Purpose: To test the efficacy of a recombinant adeno-associated virus (rAAV) vector that expresses mouse angiostatin in suppressing experimental choroidal neovascularization (CNV) in a rat model.
Methods: An rAAV vector, rAAV-angiostatin, was constructed to deliver the mouse angiostatin gene. rAAV-angiostatin and a control virus, rAAV-lacZ, were delivered in vivo by subretinal injection in Brown Norway rats, and the delivery was confirmed by reverse-transcriptase polymerase chain reaction (RT-PCR). For a CNV suppression experiment, CNV was generated by fundus krypton laser photocoagulation 7 days after the viral vector injection and was evaluated by fluorescein angiography (FA) and histology. Apoptosis in retina was analyzed using the TUNEL assay. Inflammation in the retina was investigated by immunohistochemistry, using antibodies that recognize lymphocytes.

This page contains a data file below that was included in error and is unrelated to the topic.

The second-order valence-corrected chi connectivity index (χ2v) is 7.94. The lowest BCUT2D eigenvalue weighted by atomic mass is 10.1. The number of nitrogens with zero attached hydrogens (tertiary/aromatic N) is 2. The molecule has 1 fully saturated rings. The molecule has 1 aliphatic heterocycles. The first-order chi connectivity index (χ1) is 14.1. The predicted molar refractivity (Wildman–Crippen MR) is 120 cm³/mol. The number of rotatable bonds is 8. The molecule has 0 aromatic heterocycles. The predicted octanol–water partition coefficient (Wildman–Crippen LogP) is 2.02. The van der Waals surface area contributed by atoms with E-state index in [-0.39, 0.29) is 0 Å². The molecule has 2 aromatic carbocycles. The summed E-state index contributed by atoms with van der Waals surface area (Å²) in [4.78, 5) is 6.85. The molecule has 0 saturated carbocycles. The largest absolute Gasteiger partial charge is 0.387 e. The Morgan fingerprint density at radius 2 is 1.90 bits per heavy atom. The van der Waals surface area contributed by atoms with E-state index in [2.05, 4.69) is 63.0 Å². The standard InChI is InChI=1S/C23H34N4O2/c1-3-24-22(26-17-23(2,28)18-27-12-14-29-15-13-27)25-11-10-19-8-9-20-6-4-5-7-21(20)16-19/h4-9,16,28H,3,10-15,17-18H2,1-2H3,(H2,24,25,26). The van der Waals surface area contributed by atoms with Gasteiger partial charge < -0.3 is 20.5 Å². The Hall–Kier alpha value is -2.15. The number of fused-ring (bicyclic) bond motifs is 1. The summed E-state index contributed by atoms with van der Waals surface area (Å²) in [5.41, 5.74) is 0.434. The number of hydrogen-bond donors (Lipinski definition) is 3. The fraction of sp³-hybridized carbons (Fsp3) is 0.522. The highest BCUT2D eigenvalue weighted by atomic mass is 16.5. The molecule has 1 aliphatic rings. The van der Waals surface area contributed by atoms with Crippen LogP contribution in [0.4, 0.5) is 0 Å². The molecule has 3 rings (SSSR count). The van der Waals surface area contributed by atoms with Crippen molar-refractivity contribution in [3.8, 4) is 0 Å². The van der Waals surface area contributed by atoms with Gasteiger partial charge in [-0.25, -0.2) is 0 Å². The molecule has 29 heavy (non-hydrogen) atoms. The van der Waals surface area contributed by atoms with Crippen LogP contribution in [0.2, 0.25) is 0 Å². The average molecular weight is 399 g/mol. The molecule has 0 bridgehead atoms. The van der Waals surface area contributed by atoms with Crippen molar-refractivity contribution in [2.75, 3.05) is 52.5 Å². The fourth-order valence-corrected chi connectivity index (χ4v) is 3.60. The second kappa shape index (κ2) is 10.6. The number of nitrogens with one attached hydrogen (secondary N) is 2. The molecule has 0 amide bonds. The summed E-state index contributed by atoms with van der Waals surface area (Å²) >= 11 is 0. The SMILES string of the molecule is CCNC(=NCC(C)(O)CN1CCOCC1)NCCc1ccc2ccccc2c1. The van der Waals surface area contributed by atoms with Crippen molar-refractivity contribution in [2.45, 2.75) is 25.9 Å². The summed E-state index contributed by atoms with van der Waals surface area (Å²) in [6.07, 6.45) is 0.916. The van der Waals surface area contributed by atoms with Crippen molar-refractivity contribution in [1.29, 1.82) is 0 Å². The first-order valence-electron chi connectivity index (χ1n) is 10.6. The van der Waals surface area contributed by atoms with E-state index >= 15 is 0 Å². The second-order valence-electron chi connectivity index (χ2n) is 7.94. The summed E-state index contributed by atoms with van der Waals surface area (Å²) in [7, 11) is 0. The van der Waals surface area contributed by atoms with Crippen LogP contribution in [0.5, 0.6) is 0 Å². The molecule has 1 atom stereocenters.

Results: rAAV-angiostatin injection led to sustained expression of the angiostatin gene in chorioretinal tissue for up to150 days. FA analysis revealed significant reduction of the average sizes of CNV lesions in rAAV-angiostatin-injected eyes when compared with rAAV-lacZ-injected eyes at both 14 (P = 0.019) and 150 (P = 0.010) days after injection. Moreover, histologic analysis of CNV lesions also revealed significantly smaller lesions in rAAV-angiostatin-injected eyes (P = 0.004). As for adverse effects, rAAV-angiostatin injection did not cause inflammation or apoptosis of cells in retina and choroid.
Conclusions: This is the first report that subretinal injection of rAAV-angiostatin can significantly reduce the sizes of CNV lesions. This and the absence of apoptosis and inflammation in chorioretinal tissue indicate the feasibility of a gene therapy approach for treatment of CNV disease.